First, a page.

Grammatical similarities aside, more obvious comparisons can be seen in the content of the text itself. Just as the Beowulf poem contains numerous historical references and digressions, so too does Untitled Poem refer to its own "heroes of the past," figures who have faced a struggle comparable to that of the protagonist (in this case writer's block). Many of the references in Beowulf are somewhat vague and obscure (this is perhaps owing to the fact that people of the time were already somewhat familiar with the referenced stories, and did not need expansive digressions). This is mirrored in Untitled Poem, where only brief but suggestive explanations are given. The first "hero" mentioned is the Irish author James Joyce, who was notoriously finicky when it came to writing. A well-known anecdote is relayed in the poem, in which Joyce spends an entire day labouring over the writing and ordering of seven words.[1]

Following Joyce, there is a mention of American author Henry Roth. After writing his first novel, titled Call of Sleep (obliquely referred to in the line: "call it sleep, / In a manner, of his lame brain" ), Roth sustained a bout of writer's block that lasted for nearly sixty years. This is attributed (at least in part) to his admitted incestuous relationships with his sister and cousin (and the subsequent mental fallout that followed). The third reference in the poem moves away from the real-life literary "heroes" presented in the previous examples, and instead presents a fictional villain: Jack Torrance, the antagonist of Stephen King's novel The Shining. In the novel, Jack's struggle with writer's block is the catalyst for his descent into madness (a catalyst that is exploited by the novel's haunted Overlook hotel - the hotel itself is given an oblique reference in the line "whose old hotel / O'erlooked a leering length of maze / As twisted as his [Jack's] tortured brain). Finally, there is an obscure reference to author Philip K Dick in the poem's final lines. Dick spent much of his life battling mental illness, most notably schizophrenia. As a result of this, most of his novels and short stories deal with themes of alternate realities (including one of his more widely-read novels, Do Androids Dream of Electric Sheep, which is also referenced in the poem's closing lines). Dick's themes have a twofold application in the poem. First of all, the writer enters an alternate reality (in this case a dream world) where, after a series of bizarre occurrences, he manages to solve his problem. The other influence can be seen in the fact that the project being laboured over in the poem is, in fact, the very poem itself (a meta-construct not unfamiliar to several works of literature, one of the best examples being Dick's novel The Man in the High Castle).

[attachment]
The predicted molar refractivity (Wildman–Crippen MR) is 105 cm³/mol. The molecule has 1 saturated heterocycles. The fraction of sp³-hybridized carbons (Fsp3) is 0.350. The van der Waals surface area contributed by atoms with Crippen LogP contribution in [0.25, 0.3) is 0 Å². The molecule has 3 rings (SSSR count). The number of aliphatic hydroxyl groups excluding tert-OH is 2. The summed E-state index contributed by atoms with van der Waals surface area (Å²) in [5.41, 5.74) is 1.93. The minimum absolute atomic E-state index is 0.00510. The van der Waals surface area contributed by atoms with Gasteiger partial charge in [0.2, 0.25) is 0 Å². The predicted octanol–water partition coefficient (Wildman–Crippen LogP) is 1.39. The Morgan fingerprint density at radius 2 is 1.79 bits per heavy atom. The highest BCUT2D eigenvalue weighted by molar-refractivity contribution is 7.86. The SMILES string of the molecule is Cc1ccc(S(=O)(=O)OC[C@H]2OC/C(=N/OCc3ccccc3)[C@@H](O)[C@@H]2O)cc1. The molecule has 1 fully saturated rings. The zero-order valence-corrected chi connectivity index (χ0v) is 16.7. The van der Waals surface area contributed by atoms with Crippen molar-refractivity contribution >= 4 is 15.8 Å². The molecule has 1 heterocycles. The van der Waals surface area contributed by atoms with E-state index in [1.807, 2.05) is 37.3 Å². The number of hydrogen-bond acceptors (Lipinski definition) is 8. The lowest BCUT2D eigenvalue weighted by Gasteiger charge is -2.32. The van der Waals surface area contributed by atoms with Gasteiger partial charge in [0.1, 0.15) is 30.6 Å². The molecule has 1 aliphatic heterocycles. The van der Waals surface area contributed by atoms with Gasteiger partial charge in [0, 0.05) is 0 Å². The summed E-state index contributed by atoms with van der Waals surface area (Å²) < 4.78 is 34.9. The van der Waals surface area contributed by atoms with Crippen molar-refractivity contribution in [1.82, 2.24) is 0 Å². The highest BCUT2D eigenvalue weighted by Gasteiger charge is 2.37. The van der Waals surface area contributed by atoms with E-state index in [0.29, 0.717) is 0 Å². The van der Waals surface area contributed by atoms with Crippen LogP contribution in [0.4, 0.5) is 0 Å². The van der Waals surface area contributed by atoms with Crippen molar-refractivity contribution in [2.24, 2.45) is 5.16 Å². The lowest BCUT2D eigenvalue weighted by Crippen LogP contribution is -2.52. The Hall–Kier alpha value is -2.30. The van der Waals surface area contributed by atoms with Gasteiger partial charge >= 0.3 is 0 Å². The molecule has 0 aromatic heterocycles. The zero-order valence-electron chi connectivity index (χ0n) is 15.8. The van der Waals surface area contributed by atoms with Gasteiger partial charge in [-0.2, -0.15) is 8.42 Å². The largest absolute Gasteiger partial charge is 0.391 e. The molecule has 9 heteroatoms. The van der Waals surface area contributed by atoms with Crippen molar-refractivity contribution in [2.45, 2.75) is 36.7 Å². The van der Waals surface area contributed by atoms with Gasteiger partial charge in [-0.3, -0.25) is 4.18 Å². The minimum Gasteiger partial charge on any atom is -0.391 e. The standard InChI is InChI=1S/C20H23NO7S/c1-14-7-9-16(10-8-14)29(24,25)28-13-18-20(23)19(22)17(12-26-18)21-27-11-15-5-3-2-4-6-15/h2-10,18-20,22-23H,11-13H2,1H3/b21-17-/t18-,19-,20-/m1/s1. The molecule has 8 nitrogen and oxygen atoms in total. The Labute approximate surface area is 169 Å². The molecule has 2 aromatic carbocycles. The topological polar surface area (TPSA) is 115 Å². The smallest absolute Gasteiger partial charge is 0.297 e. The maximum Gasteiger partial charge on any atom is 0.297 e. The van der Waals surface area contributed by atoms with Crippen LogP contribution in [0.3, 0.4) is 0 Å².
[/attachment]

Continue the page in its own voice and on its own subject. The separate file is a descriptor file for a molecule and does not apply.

Yet for all of this, the poem's most obvious similarity to Beowulf is its theme of a hero undergoing a journey and overcoming an epic obstacle. In this case, the struggle is a more modern one than Beowulf faced (and one that was a non-issue in Beowulf's time): writer's block. The student's internal struggle is evident from the beginning (he stalks the halls, destroys writing utensils, rends holes in the wall, etc.). His quest to solve this problem is embarked upon once he enters the dream realm, where he overcomes various obstacles to regain his brain (thereby solving his writer's block). Yet rather than modeling the quest specifically on ancient mythological themes and subjects (swords, dragons, etc.), much of the dream is taken from relatively recent sources that have entered into our modern mythology: elements from L. Frank Baum's The Wizard of Oz (flying monkeys, the yellow brick road) and Mary Shelley's Frankenstein (various elements of body-horror) can be clearly seen in the protagonist's dream.